State Comptroller Thomas DiNapoli has announced a “fiscal stress monitoring system” to provide an early warning of problems in local governments and school districts, which can only be a good idea. DiNapoli’s office also issued a report analyzing economic and fiscal trends in cities from 1980 to 2010.

A key finding:

The largest cost drivers for cities over the past 30 years have been personal service costs as well as health insurance and workers compensation. Pension costs have increased in recent years due to poor market conditions. Health care costs have risen significantly since the 1980s. Not surprisingly, given the economic backdrop for many cities, the above indicators show that many of New York’s cities, especially in upstate New York, are undergoing significant fiscal stress. In addition, some other cities with stronger economic bases are also experiencing problems, primarily as a result of poor management decisions, such as an over-reliance on non-recurring revenues, to balance budgets.

There some are interesting numbers in the report, including estimates of per-capita expenditure and personal income growth for cities during the 30-year period. Unfortunately, the total numbers may be somewhat distorted and comparisons hampered by the apparent inclusion of school budgets for the four cities in the sample (Buffalo, Syracuse, Rochester and Yonkers) that have fiscally dependent school districts. Comparing those cities in isolation, Yonkers had the higher rate of per-capita spending growth, but Syracuse had the largest discrepancy between spending and income.

cities-chart-sept2012-8506696
Source: Office of the State Comptroller

In other developments, Moody’s has assigned a “negative” outlook to its credit rating for Syracuse — a move that drew criticism from former Lt. Gov. Richard Ravitch.

Meanwhile, as noted here last week, Governor Cuomo continues to distance himself from the situation, suggesting he favors “individual” assistance rather than a comprehensive approach to the fiscal problems of localities.

About the Author

E.J. McMahon

Edmund J. McMahon is Empire Center's founder and a senior fellow.

Read more by E.J. McMahon

You may also like

Remembering the scandal that brought down Health Commissioner Howard Zucker

The resignation of Dr. Howard Zucker as state health commissioner marks the end of a term marred by scandal over his role in managing the coronavirus pandemic. The much-debated compelling nursing homes to admit COVID-positive patients, though it origi Read More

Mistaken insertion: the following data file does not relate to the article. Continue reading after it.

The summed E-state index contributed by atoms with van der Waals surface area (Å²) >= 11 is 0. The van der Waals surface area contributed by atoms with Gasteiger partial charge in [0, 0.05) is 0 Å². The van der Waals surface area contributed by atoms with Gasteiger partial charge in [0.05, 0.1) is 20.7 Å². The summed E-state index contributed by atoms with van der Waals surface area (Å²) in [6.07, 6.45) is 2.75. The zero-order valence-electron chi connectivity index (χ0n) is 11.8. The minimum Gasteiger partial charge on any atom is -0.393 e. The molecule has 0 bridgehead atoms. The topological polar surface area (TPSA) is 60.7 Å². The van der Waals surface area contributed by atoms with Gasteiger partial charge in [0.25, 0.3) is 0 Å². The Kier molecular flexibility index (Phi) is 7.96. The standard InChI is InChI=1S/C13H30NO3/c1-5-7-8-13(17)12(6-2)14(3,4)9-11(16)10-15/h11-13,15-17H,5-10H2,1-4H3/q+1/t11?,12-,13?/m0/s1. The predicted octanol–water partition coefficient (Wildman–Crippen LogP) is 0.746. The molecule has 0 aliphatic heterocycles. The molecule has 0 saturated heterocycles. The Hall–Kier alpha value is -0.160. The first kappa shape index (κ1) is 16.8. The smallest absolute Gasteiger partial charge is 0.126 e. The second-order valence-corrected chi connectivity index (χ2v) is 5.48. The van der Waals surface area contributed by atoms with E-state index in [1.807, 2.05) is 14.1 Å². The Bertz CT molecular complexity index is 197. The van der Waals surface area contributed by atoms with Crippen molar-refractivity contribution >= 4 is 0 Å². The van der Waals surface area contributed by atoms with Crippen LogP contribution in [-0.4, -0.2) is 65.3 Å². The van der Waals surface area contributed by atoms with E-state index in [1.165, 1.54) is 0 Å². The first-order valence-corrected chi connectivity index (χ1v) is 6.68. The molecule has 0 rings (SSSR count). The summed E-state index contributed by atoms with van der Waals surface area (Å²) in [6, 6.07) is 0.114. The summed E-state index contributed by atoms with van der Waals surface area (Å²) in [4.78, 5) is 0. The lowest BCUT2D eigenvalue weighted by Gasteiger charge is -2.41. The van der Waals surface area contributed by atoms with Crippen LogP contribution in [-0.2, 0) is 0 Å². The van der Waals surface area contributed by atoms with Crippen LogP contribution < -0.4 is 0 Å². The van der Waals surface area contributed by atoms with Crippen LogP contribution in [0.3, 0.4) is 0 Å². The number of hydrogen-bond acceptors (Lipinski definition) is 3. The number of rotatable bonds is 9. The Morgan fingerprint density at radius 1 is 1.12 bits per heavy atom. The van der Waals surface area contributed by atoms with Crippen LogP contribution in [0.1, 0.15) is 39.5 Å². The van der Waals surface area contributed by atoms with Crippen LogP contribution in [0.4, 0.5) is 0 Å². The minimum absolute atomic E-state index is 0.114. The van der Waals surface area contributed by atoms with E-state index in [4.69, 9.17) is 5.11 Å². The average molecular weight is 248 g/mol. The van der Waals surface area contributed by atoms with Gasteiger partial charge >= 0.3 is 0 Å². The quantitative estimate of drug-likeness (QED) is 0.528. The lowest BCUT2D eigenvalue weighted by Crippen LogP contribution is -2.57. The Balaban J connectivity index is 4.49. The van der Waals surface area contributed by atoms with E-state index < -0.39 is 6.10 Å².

After 10 weeks, all but five of the Empire Center’s 63 requests for pandemic data remain unfulfilled

Over the 10 days that Hochul has been in office, there has been no further progress on the Empire Center's record requests. Read More

New York’s health benefits remain the second-costliest in the U.S.

New York's health benefit costs increased faster than the national average in 2020, leaving it with the second-least affordable coverage in the U.S. The state's average total cost f Read More

Another Hochul To-Do: Timely Financial Reporting

The state will spend a record $212 billion in the current 2022 Fiscal Year, under the budget its elected leaders adopted in April. Read More

Can Cuomo still be impeached?

Andrew Cuomo and Donald Trump have more in common than boyhood homes in Queens. Like Trump, Cuomo could still face impeachment and an impeachment trial despite a promise to resign as Governor later this month. Read More

The Gov’s pension

There are several (dozens? hundreds?) of unanswered questions as the fallout from Andrew Cuomo's resignation earlier today continues. Among those are questions related to his pension, some of which can be answered, sort of. Read More

The Health Department’s FOIL Responses Signal an Indefinite Wait for Pandemic Data

The quest for comprehensive data on New York's coronavirus pandemic hit a bureaucratic roadblock this week Read More

A Study of COVID-19 in Nursing Homes Raises Doubt About New York’s Minimum Staffing Law

A newly published study of COVID-19 in nursing homes links larger numbers of employees to higher rates of infection and death for residents – raising fresh doubts about New York's recently enacted "safe staffing" law. Read More

Subscribe

Sign up to receive updates about Empire Center research, news and events in your email.

CONTACT INFORMATION

Empire Center for Public Policy
30 South Pearl St.
Suite 1210
Albany, NY 12207

Phone: 518-434-3100

General Inquiries: Info@EmpireCenter.org

Press Inquiries: Press@EmpireCenter.org

About

The Empire Center is an independent, non-partisan, non-profit think tank located in Albany, New York. Our mission is to make New York a better place to live and work by promoting public policy reforms grounded in free-market principles, personal responsibility, and the ideals of effective and accountable government.

Empire Center Logo Enjoying our work? Sign up for email alerts on our latest news and research.
Together, we can make New York a better place to live and work!